Faux/Fox’s “Congratulations” Explores Hopelessness through Emotional Release

By: Hope Ankney

“Hoping to ruin your day, one song at a time” is a featured text in the about section of Faux/Fox’s Facebook page, and it seems to be the perfect summation of the Pensacola trio. Self-proclaimed as being “Death Blues, No-core,” the lively and sarcastic group live up to their niche genre with the release of their project Congratulations. Fueled by a hodge-podge of thrashing instrumentals, soulful vocals, and obscure lyricism, the record gives an eclectic perspective into what Faux/Fox is capable of.

It’s rare, in the modern world, to stumble upon music that is appreciated more for its lyrical undertones than its musical counterpart, but the abstract poetry that trails throughout Congratulations almost acts in protest. It feels as though the group has challenged the normalized shallows of current art with a megaphone blasting their instrumentals and freshly painted signs displaying their lyrics. Shrouded in the broodiness of a cynical mind, the record bounces between tones but relies on a theme of mortality. Some tracks reflect the darkening of a life both in content and in sound while others feel like a revival through the quick-paced guitars and pounding percussion. It’s almost an unspoken rule to revisit the project multiple times to capture its rawest essence.

The record doesn’t waste time indulging the topics one usually avoids in conversation. It tackles Faux/Fox’s views on religion and the afterlife in the slow-burning “Holiest Ghost.” If anything, the opening track encompasses the group’s Death Blues’ roots as the vocals warble over a burly composition, detailing how life should hold the pen over us instead of the pages of belief. The song stresses that we are all the same, and that that specific mantra should be taught from our first breath to our last. Nothing prepares the listener for the continued brashness across the rest of the EP as the chorus: “We believe good has won, and all of God’s people sing along. But, brother, I’m not bought or sold when you sing of your holiest ghost” does.

“Plane Crash Blues Pt. II” offers a more delicate side to Congratulations with a smoother vocal performance and a bold drum beat that follow much of the track. The far reaches of the lyricism is subjective to the listener, but it seems to play off the aura of insignificance. The straining words of being “nameless and faceless with the strip malls and churches” and feeling like “a plane crash that will never make the news” resonates more with the listener as the song progresses. The stuttering breakdown near the latter half reflects the emotional release of someone who has held this bleak outlook in too long. Regardless, “Plane Crash Blues Pt. II” does present some beautiful lines like the bridge, “unending change makes us masters of the past that long look back, and at some point we’re only lateral travelers” that is sung with the softest inflection.

Throughout the rest of Faux/Fox’s Congratulations, the pop-punk flare of “Everything is Tragic” feels out of place in relation to the rest of the EP, but it does get appreciation for being the sole track with fast-paced guitars and startling percussions. “Hooves & Horns” comes from a different direction, being stripped back and overtly emotional in delivery. Most of the song sounds like it is gritted through clenched teeth, almost relying on spoken-word instead of melody to drive it. “I Played the Wolf” has a twangy-rock, extended intro with the song developing into a gritty arrangement. The hook is infectious, having one humming its melody long after the record’s end. The track almost acts as a think-piece as the fading lyrics proclaim, “We are nothing but wide-eyed and starless,” having the listener debate whether they are, too, a part of the starless in the philosophical obscurity of the EP.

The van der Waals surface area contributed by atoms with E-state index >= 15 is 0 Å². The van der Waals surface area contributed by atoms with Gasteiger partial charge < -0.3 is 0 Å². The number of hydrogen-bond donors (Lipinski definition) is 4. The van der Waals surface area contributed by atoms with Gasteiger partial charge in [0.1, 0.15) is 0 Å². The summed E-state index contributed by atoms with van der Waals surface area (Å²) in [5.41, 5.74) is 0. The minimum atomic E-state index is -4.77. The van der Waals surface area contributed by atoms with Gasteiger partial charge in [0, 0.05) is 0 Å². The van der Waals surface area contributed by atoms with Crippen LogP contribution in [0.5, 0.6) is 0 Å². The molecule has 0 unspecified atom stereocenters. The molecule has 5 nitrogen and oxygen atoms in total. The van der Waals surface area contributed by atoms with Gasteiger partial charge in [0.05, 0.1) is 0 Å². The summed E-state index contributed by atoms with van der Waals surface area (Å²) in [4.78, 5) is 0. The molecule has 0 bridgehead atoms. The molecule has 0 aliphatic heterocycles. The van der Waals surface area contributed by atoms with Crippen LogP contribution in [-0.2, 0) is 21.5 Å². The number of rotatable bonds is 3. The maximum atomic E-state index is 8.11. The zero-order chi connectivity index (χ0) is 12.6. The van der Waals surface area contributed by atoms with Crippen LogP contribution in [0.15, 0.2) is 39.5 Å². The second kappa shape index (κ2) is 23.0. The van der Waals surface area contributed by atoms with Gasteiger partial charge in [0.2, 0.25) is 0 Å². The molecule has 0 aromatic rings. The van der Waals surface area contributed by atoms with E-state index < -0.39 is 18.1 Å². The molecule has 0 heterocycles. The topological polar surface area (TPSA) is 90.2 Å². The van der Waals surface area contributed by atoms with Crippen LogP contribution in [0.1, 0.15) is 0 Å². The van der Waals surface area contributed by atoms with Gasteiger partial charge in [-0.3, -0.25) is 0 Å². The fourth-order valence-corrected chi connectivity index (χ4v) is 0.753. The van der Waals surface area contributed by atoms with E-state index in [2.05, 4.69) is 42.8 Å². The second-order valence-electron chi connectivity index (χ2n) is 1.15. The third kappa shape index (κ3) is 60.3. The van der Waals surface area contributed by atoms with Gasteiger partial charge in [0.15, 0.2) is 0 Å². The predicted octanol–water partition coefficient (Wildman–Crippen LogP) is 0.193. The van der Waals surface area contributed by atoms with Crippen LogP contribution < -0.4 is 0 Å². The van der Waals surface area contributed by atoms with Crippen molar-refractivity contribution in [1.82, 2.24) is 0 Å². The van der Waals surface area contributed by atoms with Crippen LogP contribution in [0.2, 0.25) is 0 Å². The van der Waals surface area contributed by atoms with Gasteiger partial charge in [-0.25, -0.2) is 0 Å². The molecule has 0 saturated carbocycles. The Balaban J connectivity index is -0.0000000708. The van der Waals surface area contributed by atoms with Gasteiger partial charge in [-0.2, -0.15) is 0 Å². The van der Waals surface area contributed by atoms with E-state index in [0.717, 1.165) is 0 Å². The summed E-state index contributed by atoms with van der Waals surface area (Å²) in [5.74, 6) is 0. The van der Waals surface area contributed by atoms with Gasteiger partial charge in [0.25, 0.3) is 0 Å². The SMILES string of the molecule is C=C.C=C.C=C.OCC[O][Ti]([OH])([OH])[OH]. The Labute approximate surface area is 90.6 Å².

“Busy Signals” is the most intriguing and complex pieces on the record, featuring the peak of Faux/Fox’s talent with obscure lyrical symbolism and fueling instrumentals that stutter to a blazing climax. The lead singer’s voice shifts to an apologetic tone throughout the track as it begs and tenses over the subject matter. Being a dark and deeply emotional moment on Congratulations, the group details desperation and rejection in the face of religion, utilizing the symbolism of an unanswered phone line to reach Heaven. “Busy Signals” seems to have been written from the loneliness of endless bottles of booze and recycled hotel rooms, crying out to God for direction and answers. The interaction ends with whispering into silence as Heaven echoes a dial tone, unavailable – the small voice in their head telling them that the number has always been inactive. Hitting too close to the heart, even underneath the metaphorically-drenched layers of the song, it makes one feel closer, if not at home, when hearing the brood of their desperate pleas with the Christian God, themselves, be reinforced by Faux/Fox.

Underneath the sarcastic and lively presence of Faux/Fox, Congratulations is a project that showcases the philosophy and complexity they are capable of in their music. Reading more like a poet’s journal set to melody, the conversations had throughout the EP are bold, brash, and unnerving. This isn’t an easy listen. It’s meant to be absorbed deeply and uncomfortably. The tragically beautiful yet obscure lyricism sets Faux/Fox apart from many others in their scene that never dare to touch the topics indulged here. “Hoping to ruin your day one song at a time” is the perfect way to advertise Faux/Fox. By Congratulations’ end, one will walk through a questionable haze for a while which, if a Facebook bio is anything to go by, was the group’s goal all along.


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